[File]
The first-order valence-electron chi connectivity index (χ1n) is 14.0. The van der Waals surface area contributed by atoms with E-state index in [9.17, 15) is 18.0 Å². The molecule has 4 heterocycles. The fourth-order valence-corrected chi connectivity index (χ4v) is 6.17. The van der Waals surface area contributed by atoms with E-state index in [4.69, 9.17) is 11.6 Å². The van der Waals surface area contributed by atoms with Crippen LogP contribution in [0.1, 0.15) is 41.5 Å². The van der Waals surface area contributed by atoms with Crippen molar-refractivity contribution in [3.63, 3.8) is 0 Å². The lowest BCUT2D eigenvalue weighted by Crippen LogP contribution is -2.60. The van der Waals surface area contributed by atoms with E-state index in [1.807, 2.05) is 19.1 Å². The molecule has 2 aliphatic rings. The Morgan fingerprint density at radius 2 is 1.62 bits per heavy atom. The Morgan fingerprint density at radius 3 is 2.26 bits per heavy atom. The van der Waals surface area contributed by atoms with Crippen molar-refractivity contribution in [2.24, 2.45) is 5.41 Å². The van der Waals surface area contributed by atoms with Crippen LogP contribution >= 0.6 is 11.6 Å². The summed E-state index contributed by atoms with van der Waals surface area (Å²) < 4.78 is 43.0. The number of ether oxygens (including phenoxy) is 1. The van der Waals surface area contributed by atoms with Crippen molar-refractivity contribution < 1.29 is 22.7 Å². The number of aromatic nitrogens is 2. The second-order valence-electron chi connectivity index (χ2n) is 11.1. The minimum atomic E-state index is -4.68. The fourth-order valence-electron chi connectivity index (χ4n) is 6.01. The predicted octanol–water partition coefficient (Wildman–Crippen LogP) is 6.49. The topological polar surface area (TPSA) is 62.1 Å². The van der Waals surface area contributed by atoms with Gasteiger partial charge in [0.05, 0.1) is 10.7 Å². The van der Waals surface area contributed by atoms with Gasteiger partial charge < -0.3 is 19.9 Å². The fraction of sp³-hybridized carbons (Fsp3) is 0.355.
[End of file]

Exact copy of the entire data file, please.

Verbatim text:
The first-order valence-electron chi connectivity index (χ1n) is 14.0. The van der Waals surface area contributed by atoms with E-state index in [9.17, 15) is 18.0 Å². The molecule has 4 heterocycles. The fourth-order valence-corrected chi connectivity index (χ4v) is 6.17. The van der Waals surface area contributed by atoms with E-state index in [4.69, 9.17) is 11.6 Å². The van der Waals surface area contributed by atoms with Crippen LogP contribution in [0.1, 0.15) is 41.5 Å². The van der Waals surface area contributed by atoms with Crippen molar-refractivity contribution in [3.63, 3.8) is 0 Å². The lowest BCUT2D eigenvalue weighted by Crippen LogP contribution is -2.60. The van der Waals surface area contributed by atoms with E-state index in [1.807, 2.05) is 19.1 Å². The molecule has 2 aliphatic rings. The Morgan fingerprint density at radius 2 is 1.62 bits per heavy atom. The Morgan fingerprint density at radius 3 is 2.26 bits per heavy atom. The van der Waals surface area contributed by atoms with Crippen molar-refractivity contribution in [2.24, 2.45) is 5.41 Å². The van der Waals surface area contributed by atoms with Crippen LogP contribution >= 0.6 is 11.6 Å². The summed E-state index contributed by atoms with van der Waals surface area (Å²) < 4.78 is 43.0. The number of ether oxygens (including phenoxy) is 1. The van der Waals surface area contributed by atoms with Crippen molar-refractivity contribution < 1.29 is 22.7 Å². The number of aromatic nitrogens is 2. The second-order valence-electron chi connectivity index (χ2n) is 11.1. The minimum atomic E-state index is -4.68. The fourth-order valence-electron chi connectivity index (χ4n) is 6.01. The predicted octanol–water partition coefficient (Wildman–Crippen LogP) is 6.49. The topological polar surface area (TPSA) is 62.1 Å². The van der Waals surface area contributed by atoms with Gasteiger partial charge in [0.05, 0.1) is 10.7 Å². The van der Waals surface area contributed by atoms with Gasteiger partial charge < -0.3 is 19.9 Å². The fraction of sp³-hybridized carbons (Fsp3) is 0.355.